Memory lanes: the ramblers trying to save 10,000 lost footpaths

England and Wales have about 140,000 miles of footpaths, but there are an estimated 10,000 more that have been lost from current maps. Even that figure looks like a huge underestimate: a recent survey in Cornwall alone identified 3,000 possible paths that had fallen out of use and needed to be checked. That work of rediscovery is being done by volunteers, people such as Paul Howland, who has so far made 85 legal applications for the recovery of lost paths in a small corner of Hampshire. A government deadline of 2026 for such claims has given Howland’s work a renewed sense of urgency.

“It sounds like plenty of time, but I reckon that in our area we’d need to make two applications every week until 2026. There is just so much to be done.”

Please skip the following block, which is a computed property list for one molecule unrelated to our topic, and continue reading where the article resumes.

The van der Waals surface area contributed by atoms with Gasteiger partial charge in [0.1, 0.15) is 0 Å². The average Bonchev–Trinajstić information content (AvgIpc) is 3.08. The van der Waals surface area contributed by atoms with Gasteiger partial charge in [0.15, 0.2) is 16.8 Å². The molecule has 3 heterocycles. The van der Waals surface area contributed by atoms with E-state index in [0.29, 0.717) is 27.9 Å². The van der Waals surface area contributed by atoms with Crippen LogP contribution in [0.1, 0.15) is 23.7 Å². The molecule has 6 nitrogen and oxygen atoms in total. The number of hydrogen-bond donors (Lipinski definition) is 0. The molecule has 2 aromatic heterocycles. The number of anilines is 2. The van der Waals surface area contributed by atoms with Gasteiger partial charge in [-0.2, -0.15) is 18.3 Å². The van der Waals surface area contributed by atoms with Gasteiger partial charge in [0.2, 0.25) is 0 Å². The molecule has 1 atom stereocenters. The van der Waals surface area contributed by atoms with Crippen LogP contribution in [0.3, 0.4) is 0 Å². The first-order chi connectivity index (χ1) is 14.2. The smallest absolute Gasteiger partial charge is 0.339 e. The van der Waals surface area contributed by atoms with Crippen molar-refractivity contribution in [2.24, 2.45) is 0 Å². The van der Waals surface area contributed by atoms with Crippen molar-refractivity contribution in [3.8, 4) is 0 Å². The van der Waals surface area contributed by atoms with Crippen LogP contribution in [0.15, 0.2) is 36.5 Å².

As a walker, I reflect, I’m used to losing my way. It’s a bit alarming, however, to find that paths can get lost, too.

“Some parishes recorded hundreds of paths, others did almost nothing. You ended up with footpaths that led nowhere or simply disappeared.” Once those paths failed to appear on OS maps, people stopped walking them. The nettles grew, the ash and sycamore seeds blew in and, within a few years, they were invisible. If a housing estate or a major road then appeared, that path was truly lost. And it did not only happen in the countryside. The Open Spaces Society has pointed out that urban areas were often exempt from the 1949 regulations and produced no definitive maps, leaving footpaths in cities and towns particularly under threat.

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